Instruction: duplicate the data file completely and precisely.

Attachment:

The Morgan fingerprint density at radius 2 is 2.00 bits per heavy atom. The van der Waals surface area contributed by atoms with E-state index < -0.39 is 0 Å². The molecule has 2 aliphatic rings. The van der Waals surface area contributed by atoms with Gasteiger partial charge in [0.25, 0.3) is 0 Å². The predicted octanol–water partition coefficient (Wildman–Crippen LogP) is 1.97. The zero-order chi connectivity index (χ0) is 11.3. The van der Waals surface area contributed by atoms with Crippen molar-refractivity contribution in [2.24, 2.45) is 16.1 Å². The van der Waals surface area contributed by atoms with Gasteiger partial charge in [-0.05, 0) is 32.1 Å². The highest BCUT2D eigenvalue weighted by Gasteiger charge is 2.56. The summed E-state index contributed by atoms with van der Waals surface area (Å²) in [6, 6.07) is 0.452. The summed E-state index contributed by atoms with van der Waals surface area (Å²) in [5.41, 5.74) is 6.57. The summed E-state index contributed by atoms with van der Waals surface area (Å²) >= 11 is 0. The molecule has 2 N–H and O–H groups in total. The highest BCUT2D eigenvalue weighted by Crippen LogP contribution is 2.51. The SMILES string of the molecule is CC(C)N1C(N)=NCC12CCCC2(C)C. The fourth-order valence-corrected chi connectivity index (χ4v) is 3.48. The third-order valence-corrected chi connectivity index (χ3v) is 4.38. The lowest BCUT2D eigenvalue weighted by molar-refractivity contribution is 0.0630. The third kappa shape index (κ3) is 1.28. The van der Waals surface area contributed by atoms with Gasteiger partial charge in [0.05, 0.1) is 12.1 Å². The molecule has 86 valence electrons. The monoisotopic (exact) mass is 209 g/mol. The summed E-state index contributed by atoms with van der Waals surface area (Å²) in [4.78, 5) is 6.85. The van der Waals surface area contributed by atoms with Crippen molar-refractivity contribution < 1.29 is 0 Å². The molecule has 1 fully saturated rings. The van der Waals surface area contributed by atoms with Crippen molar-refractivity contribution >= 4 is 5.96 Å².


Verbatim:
The Morgan fingerprint density at radius 2 is 2.00 bits per heavy atom. The van der Waals surface area contributed by atoms with E-state index < -0.39 is 0 Å². The molecule has 2 aliphatic rings. The van der Waals surface area contributed by atoms with Gasteiger partial charge in [0.25, 0.3) is 0 Å². The predicted octanol–water partition coefficient (Wildman–Crippen LogP) is 1.97. The zero-order chi connectivity index (χ0) is 11.3. The van der Waals surface area contributed by atoms with Crippen molar-refractivity contribution in [2.24, 2.45) is 16.1 Å². The van der Waals surface area contributed by atoms with Gasteiger partial charge in [-0.05, 0) is 32.1 Å². The highest BCUT2D eigenvalue weighted by Gasteiger charge is 2.56. The summed E-state index contributed by atoms with van der Waals surface area (Å²) in [6, 6.07) is 0.452. The summed E-state index contributed by atoms with van der Waals surface area (Å²) in [5.41, 5.74) is 6.57. The summed E-state index contributed by atoms with van der Waals surface area (Å²) >= 11 is 0. The molecule has 2 N–H and O–H groups in total. The highest BCUT2D eigenvalue weighted by Crippen LogP contribution is 2.51. The SMILES string of the molecule is CC(C)N1C(N)=NCC12CCCC2(C)C. The fourth-order valence-corrected chi connectivity index (χ4v) is 3.48. The third-order valence-corrected chi connectivity index (χ3v) is 4.38. The lowest BCUT2D eigenvalue weighted by molar-refractivity contribution is 0.0630. The third kappa shape index (κ3) is 1.28. The van der Waals surface area contributed by atoms with Gasteiger partial charge in [0.05, 0.1) is 12.1 Å². The molecule has 86 valence electrons. The monoisotopic (exact) mass is 209 g/mol. The summed E-state index contributed by atoms with van der Waals surface area (Å²) in [4.78, 5) is 6.85. The van der Waals surface area contributed by atoms with Crippen molar-refractivity contribution < 1.29 is 0 Å². The molecule has 1 fully saturated rings. The van der Waals surface area contributed by atoms with Crippen molar-refractivity contribution >= 4 is 5.96 Å².